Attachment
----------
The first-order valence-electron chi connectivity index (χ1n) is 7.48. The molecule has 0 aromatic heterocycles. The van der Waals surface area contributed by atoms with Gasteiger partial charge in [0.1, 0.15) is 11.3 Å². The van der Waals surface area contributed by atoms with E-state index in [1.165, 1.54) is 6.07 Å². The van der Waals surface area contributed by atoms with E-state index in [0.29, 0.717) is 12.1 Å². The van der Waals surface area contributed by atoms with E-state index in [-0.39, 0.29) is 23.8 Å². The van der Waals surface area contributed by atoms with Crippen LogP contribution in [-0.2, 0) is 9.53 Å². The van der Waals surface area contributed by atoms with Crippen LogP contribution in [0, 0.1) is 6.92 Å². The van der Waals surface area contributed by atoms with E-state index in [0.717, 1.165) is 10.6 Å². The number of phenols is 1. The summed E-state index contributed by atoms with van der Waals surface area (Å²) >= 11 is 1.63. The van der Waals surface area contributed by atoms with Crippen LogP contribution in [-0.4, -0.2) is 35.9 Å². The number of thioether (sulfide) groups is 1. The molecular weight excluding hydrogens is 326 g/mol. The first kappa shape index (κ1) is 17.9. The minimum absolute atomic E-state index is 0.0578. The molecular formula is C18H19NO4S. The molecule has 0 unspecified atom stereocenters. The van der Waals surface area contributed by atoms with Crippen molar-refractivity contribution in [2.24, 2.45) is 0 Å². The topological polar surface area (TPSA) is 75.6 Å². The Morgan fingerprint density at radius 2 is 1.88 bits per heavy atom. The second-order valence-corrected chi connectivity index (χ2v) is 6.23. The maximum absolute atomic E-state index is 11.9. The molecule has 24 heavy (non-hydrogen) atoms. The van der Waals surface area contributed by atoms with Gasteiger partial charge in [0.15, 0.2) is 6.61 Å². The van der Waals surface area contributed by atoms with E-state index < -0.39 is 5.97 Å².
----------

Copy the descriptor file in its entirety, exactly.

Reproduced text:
The first-order valence-electron chi connectivity index (χ1n) is 7.48. The molecule has 0 aromatic heterocycles. The van der Waals surface area contributed by atoms with Gasteiger partial charge in [0.1, 0.15) is 11.3 Å². The van der Waals surface area contributed by atoms with E-state index in [1.165, 1.54) is 6.07 Å². The van der Waals surface area contributed by atoms with E-state index in [0.29, 0.717) is 12.1 Å². The van der Waals surface area contributed by atoms with E-state index in [-0.39, 0.29) is 23.8 Å². The van der Waals surface area contributed by atoms with Crippen LogP contribution in [-0.2, 0) is 9.53 Å². The van der Waals surface area contributed by atoms with Crippen LogP contribution in [0, 0.1) is 6.92 Å². The van der Waals surface area contributed by atoms with E-state index in [0.717, 1.165) is 10.6 Å². The number of phenols is 1. The summed E-state index contributed by atoms with van der Waals surface area (Å²) >= 11 is 1.63. The van der Waals surface area contributed by atoms with Crippen LogP contribution in [-0.4, -0.2) is 35.9 Å². The number of thioether (sulfide) groups is 1. The molecular weight excluding hydrogens is 326 g/mol. The first kappa shape index (κ1) is 17.9. The minimum absolute atomic E-state index is 0.0578. The molecular formula is C18H19NO4S. The molecule has 0 unspecified atom stereocenters. The van der Waals surface area contributed by atoms with Crippen molar-refractivity contribution in [2.24, 2.45) is 0 Å². The topological polar surface area (TPSA) is 75.6 Å². The Morgan fingerprint density at radius 2 is 1.88 bits per heavy atom. The second-order valence-corrected chi connectivity index (χ2v) is 6.23. The maximum absolute atomic E-state index is 11.9. The molecule has 24 heavy (non-hydrogen) atoms. The van der Waals surface area contributed by atoms with Gasteiger partial charge in [0.15, 0.2) is 6.61 Å². The van der Waals surface area contributed by atoms with E-state index < -0.39 is 5.97 Å².